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2 of 2 people found the following review helpful By Bruce J. Wasser on November 27, 2006
Format: Mass Market Paperback Verified Purchase
Authors who attempt sequels to successful novels risk a series of problems. Quirky or engaging characters lose their edge; intriguing conflicts become banal; what was unique appears repetitive. Happily, Adam Langer's "The Washington Story" avoids these pitfalls and emerges as a thoroughly enjoyable continuation of "Crossing California." The characters have matured (alas, the humor has evolved from prepubescent to collegiate); their conflicts mature them and the author's amazing attention to detail and nuance endures. Throughout the pages of this novel, Langer's love not only for his characters, but the human condition, invests his sequel novel with a dignity and authority cloaked adroitly in humor and satire.

Langer paints "The Washington Story" on a canvas much larger than West Rogers Park, the setting for his debut novel. Two of his adolescent characters are college-bound, and Langer follows them to New York City and Poughkeepsie, yet Chicago remains the northern star in their internal compass. Those who remain in Chicago encounter a city in transition and turmoil, its racial and class tensions bubbling in a cauldron of political change (Harold Washington's election as the first African-American mayor symbolizes the whirlwinds of a new era). Each character has his or her distinct personality; their interplay crackles with energy.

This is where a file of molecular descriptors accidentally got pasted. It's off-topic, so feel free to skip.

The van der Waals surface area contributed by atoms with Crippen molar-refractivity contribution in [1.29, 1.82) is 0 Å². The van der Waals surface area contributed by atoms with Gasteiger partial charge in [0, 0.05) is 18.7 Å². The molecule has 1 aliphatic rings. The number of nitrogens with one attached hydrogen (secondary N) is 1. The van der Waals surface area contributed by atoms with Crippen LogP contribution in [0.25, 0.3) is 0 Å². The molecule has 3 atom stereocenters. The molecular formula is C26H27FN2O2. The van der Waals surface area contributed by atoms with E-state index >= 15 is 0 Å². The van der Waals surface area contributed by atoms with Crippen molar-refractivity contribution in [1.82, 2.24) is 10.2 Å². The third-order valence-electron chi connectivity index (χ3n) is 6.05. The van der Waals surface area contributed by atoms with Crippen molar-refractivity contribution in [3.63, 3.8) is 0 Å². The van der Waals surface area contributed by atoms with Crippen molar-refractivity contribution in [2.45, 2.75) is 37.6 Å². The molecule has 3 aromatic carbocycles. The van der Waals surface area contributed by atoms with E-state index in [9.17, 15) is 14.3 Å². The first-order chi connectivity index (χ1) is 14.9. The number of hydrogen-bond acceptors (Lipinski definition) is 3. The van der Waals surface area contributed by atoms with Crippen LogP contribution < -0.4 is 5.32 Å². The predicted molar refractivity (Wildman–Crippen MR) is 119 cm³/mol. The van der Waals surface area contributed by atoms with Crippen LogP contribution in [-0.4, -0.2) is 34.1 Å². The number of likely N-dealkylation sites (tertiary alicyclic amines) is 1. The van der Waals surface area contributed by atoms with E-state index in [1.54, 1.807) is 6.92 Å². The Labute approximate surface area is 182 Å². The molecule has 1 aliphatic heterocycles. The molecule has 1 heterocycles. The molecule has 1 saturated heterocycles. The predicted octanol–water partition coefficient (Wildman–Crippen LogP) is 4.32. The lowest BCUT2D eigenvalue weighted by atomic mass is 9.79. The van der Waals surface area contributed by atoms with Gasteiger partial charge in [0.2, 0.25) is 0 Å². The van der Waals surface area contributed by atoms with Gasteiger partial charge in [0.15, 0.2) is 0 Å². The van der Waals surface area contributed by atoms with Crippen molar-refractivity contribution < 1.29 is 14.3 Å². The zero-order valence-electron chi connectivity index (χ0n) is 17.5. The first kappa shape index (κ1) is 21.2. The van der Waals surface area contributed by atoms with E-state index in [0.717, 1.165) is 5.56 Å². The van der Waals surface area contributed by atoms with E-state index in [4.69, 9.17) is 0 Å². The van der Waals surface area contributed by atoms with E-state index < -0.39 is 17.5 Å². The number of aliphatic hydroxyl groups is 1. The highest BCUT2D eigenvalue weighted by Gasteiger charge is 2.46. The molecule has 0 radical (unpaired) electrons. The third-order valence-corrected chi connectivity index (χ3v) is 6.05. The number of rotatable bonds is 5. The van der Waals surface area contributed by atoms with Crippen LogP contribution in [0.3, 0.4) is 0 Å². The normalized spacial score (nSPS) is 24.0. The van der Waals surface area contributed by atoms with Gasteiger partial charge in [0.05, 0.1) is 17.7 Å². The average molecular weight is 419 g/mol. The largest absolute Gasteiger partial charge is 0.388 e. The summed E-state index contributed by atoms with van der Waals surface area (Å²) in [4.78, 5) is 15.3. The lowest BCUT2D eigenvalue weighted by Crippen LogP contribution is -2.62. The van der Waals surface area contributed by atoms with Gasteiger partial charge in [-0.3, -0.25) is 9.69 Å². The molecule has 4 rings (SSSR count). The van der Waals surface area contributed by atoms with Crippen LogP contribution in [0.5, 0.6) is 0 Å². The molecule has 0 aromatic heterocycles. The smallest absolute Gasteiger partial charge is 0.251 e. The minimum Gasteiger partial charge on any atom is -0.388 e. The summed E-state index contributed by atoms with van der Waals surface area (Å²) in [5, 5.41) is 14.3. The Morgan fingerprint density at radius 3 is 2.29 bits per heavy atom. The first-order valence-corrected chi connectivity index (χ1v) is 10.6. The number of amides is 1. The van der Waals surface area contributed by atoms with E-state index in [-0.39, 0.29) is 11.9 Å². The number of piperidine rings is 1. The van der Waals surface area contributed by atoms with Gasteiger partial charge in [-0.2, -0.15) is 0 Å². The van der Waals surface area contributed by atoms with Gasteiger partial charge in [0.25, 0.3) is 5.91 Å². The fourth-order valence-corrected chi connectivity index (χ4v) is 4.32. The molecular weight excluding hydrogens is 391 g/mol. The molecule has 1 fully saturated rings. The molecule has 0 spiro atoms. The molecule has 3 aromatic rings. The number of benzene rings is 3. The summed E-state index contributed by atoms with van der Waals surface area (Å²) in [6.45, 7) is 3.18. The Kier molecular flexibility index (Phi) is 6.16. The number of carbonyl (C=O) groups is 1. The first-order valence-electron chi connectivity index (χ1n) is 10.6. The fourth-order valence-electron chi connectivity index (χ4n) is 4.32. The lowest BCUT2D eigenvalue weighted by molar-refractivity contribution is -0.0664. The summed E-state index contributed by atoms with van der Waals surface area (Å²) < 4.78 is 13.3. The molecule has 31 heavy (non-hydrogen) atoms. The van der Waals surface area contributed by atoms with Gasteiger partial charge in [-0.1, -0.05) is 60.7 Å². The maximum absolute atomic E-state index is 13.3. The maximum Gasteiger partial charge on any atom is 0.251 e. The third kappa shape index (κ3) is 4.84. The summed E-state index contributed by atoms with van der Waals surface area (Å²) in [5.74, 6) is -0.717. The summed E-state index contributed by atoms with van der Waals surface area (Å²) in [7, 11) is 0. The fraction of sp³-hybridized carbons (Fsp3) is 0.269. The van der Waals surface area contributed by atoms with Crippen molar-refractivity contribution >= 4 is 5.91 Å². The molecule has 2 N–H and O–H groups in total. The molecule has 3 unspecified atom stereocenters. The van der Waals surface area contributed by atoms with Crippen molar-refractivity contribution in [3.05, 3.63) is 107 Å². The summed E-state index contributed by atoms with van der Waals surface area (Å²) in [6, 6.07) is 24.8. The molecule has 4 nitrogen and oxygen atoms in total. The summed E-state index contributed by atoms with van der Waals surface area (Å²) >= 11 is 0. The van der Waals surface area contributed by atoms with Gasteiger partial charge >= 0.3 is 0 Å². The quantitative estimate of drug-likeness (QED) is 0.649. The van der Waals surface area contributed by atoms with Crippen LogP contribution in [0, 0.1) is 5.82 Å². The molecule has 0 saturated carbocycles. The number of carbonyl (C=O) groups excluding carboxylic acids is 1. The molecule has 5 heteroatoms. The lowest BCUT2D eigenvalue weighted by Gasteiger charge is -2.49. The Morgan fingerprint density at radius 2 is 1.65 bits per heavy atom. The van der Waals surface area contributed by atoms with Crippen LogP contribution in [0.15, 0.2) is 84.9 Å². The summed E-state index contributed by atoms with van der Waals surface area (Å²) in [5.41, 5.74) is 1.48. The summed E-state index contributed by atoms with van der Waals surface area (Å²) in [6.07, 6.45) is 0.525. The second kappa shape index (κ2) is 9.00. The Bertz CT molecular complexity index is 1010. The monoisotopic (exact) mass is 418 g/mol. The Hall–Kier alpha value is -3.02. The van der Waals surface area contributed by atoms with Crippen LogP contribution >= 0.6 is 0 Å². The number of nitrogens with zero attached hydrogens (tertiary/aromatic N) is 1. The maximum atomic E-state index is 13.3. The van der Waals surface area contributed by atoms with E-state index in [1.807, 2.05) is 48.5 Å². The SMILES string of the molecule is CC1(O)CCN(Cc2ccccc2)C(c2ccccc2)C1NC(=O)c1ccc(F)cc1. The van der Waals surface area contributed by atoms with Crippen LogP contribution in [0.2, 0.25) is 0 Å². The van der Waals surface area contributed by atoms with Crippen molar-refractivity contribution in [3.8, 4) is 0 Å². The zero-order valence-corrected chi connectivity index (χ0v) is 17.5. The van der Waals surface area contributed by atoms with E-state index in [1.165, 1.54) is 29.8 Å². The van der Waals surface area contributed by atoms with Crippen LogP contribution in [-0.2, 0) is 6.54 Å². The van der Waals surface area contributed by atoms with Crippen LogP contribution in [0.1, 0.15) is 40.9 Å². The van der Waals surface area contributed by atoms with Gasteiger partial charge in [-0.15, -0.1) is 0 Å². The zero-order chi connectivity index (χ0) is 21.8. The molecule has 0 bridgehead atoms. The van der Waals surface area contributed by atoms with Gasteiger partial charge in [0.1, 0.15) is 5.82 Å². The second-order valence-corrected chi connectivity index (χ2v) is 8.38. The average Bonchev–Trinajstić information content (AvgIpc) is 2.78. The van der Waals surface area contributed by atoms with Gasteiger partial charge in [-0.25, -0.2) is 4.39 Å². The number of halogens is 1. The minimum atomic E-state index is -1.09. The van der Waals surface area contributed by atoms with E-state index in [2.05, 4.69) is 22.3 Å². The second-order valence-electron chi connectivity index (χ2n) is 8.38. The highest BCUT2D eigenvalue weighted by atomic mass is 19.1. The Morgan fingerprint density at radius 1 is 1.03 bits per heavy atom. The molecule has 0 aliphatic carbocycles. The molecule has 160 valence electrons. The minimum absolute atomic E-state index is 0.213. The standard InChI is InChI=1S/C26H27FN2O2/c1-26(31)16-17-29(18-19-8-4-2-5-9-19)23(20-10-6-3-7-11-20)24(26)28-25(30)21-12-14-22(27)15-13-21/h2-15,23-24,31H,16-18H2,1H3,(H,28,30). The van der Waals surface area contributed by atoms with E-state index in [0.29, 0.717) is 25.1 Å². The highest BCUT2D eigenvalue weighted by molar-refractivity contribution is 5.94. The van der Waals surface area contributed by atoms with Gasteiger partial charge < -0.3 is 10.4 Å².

One of the consistent metaphors of the novel is space, which comes to symbolize expansion of personal universes, The mid-1980s were the years of the Challenger space shuttle and the return of Halley's Comet. Sensitive, reclusive and contemplative, Muley Wills determines to convert his dissatisfaction with traditional film into a provocative but evanescent medium.
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Format: Paperback Verified Purchase
I am likely to echo at least two other reviewers on here so I won't go into much detail about this book and will instead try make this short and sweet (if that's even possible). First, I will go on the record and say that Adam Langer is a good writer despite having only read one of his books so far: Crossing California (of which The Washington Story is a sequel to). I enjoyed that book thoroughly from beginning to end. So when I saw that there was a sequel naturally I was interested and decided to buy it...despite the fact that its star rating was pretty low: three stars at the time of purchase, and I rarely buy books that a have a rating of 3.5 (or lower) out of 5 rating. I've done it before and 99% of the time ended up regretting it. But I decided to give this the benefit of the doubt…which I now regret. Anyway, unlike Crossing California which has a great story, great (and memorable) characters, great (and also memorable) dialogue, and even some great pop culture references which fit perfectly with the time period the story is set: late 1970s to early 1980s, The Washington Story tragically fails in each of those categories. The story seems forced, uninteresting, unengaging and just all around boring and forgettable. Same can be said for the characters. In Crossing California I was fully invested in everything that was happening in their lives, here, however, I found myself not really caring one way or another of what happened to them. The dialogue is also forgettable and (in my opinion) lacks the wittiness of the first book and the pop-culture references are just that: pop-culture references. Another thing worth mentioning is the structure of the story.Read more ›